HRW: Armenia: Police Beat Peaceful Protesters in Yerevan

For Immediate Release
eni18189.htm

Armenia: Police Beat Peaceful Protesters in Yerevan

State of Emergency Restricts Civil Liberties and Free Press

(New York, March 2, 2008) – Armenian police on March 1 used excessive
force and violence to disperse demonstrators protesting peacefully
against recent election results, Human Rights Watch said today.
Following the crackdown on demonstrators, President Robert Kocharian
decreed a state of emergency in Yerevan, the capital, until March 20,
2008. There was a heavy police presence overnight in central Yerevan.

According to Arminfo news agency, the police have surrounded and sealed
off the opposition news agency A1+, preventing its employees from
entering or leaving the building.

"The Armenian government should refrain from using violence and make
clear that it won’t tolerate excessive use of force by police," said
Holly Cartner, Europe and Central Asia director at Human Rights Watch.
"A political crisis doesn’t give the government carte blanche in how it
responds to demonstrators."

Several witnesses told Human Rights Watch that at 6.30 a.m. on March 1,
Armenian special police forces violently dispersed a rally protesting
against alleged electoral fraud that had entered its 11th day on
Yerevan’s Freedom Square, beating demonstrators with truncheons and iron
bars. Some were fleeing when police attacked them. Dozens are reported
to have sustained severe injuries and more than 100 protestors were
arrested. Armenia’s first president Levon Ter-Petrosian, who was the
main opposition challenger in last month’s presidential poll, remains
under effective house arrest as police cordoned off his home. Also on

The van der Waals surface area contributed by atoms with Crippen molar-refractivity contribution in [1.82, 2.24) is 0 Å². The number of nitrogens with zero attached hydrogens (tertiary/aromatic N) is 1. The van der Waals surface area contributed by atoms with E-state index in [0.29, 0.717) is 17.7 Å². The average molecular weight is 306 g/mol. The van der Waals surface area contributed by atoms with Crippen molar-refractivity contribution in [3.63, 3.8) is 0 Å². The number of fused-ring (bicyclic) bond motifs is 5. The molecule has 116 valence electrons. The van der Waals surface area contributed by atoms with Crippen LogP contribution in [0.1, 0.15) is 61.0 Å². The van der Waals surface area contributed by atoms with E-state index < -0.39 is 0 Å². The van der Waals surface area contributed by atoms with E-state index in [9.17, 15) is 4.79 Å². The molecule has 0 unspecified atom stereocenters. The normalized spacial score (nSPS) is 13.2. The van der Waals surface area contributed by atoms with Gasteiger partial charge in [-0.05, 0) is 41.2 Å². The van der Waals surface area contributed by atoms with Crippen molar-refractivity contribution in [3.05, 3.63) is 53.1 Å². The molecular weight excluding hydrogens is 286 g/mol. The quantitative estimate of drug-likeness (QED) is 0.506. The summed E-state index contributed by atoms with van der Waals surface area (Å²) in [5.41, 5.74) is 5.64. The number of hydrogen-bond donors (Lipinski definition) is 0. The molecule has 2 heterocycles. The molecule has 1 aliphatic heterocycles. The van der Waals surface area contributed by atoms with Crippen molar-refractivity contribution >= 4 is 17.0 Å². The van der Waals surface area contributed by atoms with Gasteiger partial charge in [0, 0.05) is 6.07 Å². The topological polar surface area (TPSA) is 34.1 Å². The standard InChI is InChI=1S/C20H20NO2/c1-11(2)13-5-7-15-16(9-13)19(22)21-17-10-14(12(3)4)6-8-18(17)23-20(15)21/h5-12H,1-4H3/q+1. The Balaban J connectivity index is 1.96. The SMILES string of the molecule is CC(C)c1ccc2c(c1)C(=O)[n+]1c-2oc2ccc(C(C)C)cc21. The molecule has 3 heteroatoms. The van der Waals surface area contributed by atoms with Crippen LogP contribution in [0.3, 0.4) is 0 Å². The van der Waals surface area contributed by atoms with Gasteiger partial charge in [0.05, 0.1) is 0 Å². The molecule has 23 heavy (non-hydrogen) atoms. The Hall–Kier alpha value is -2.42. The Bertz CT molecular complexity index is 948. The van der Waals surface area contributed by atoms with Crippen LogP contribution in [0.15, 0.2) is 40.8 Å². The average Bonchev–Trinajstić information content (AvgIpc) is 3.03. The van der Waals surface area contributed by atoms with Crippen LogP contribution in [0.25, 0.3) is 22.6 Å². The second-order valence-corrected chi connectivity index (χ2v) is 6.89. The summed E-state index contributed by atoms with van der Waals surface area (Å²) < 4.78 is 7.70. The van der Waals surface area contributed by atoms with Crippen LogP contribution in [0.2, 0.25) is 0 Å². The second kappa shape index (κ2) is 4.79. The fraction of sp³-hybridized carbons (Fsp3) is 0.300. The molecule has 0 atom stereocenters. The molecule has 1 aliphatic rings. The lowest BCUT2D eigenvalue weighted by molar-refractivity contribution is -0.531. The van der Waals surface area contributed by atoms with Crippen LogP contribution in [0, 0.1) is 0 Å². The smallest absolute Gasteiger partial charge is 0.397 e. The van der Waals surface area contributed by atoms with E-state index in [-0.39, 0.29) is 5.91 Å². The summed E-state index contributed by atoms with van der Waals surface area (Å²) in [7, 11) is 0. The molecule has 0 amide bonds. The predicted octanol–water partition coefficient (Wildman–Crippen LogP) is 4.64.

March 1, at least six opposition leaders were detained for organizing
illegal demonstrations.

Kocharian’s press office reported that under the state of emergency
public gatherings and strikes will be banned and freedom of movement as
well as non-government public broadcasts will be severely curtailed.
Internet and satellite reception has been cut in Yerevan.

Later in the morning, protesters gathered in front of the French Embassy
in downtown Yerevan. Their numbers grew substantially during the day, as
did the police presence. A demonstrator told Human Rights Watch that
police were equipped with rubber truncheons, electric-shock devices, and
water cannons. The rally was still continuing in front of the embassy
when the state of emergency was announced after police were reported by
news organizations to have fired in the air to disperse the
demonstrators.

Opposition demonstrations followed the February 19 presidential
election, after the Central Election Commission declared Prime Minister,
Serzh Sargsian the winner with 53 percent of the vote. According to